Front Page Chronology Works Influences Life & Times In His Own Words Musical Instruments Discs Quiz

 


Revolution
and
Romance

In the Age of Beethoven,
HE was the revolution in music.


He first made his mark as a young virtuoso pianist.



Newly arrived in Vienna, he quickly sent ripples across the musical establishment. "Why has this man come to trouble us?"
they asked, as the 25-year old transplant from Bonn pounded the keyboard on his way to fame. It was said that in his hands, the piano became another instrument. Of course we all know that as a composer, he left this world on the crest of a tsunami. His nine symphonies shook the world as he took the genre to new heights and gave new meaning to the word "music."

Of course he was influenced by the works of his predecessors, but as he listened to the rumblings of the world around him and to the music within him, Beethoven became first to break out of the classical mold that shaped the music of Haydn and Mozart.

He held on to the sonata form perfected by Haydn, enriching it even as he broke loose from its strictures. He wrote grand introductions and expanded both development and coda sections. He eliminated needless repetition and ornamentation and amplified thematic variations, his accelerated tempi transforming minuet into scherzo. He recognized the distinct sound and the solo potential of each orchestral instrument, and as he did in the Ninth Symphony he allowed the introgression of the human voice into the symphonic form when instrument alone did not suffice. And finally, whether by intent or by accident (of his premature deafness), he was oblivious to the fallibilites of his performers and the preferences of his audience. It was thus that he chipped away at the rules that governed musicmaking in his time.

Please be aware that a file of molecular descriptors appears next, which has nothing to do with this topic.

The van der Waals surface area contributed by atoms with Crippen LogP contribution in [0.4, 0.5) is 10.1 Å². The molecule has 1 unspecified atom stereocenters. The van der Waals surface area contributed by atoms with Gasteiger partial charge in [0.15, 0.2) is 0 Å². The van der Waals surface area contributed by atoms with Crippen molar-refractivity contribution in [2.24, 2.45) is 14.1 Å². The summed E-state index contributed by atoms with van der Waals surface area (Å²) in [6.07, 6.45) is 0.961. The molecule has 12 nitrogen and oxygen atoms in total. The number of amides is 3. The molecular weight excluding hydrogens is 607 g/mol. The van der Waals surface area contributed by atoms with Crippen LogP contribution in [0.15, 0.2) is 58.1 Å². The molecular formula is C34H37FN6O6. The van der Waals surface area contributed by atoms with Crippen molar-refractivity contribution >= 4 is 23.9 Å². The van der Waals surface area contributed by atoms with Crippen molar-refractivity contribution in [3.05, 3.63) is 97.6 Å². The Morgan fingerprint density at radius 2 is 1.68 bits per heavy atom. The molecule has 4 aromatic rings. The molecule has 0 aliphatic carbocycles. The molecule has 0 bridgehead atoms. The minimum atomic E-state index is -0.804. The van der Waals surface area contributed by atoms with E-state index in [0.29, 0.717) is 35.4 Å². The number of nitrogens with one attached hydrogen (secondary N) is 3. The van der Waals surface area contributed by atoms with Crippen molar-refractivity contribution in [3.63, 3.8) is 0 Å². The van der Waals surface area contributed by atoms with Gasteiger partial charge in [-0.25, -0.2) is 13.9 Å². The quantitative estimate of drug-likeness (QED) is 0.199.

By giving full rein to expressivity in music, he imbued form with the substance of human emotion, and singlehandedly sparked the revolution that blazed the trail for the early Romantics (e.g., Schubert, Mendelssohn, Schumann) and foreordained the lush orchestrations of Berlioz, Wagner, and Mahler. It is no wonder that a multiplicity of descriptive titles exists for many of his works - e.g., Emperor, Eroica, Pastoral, Les Adieux, Pathetique, Moonlight, Appassionata - titles not of his own making that speak of triumph and heroism, joy and sorrow, and of course - romance; and that Beethoven, the revolutionary, is also thought by many to be music's first Romantic.


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FIDELIO - his only opera
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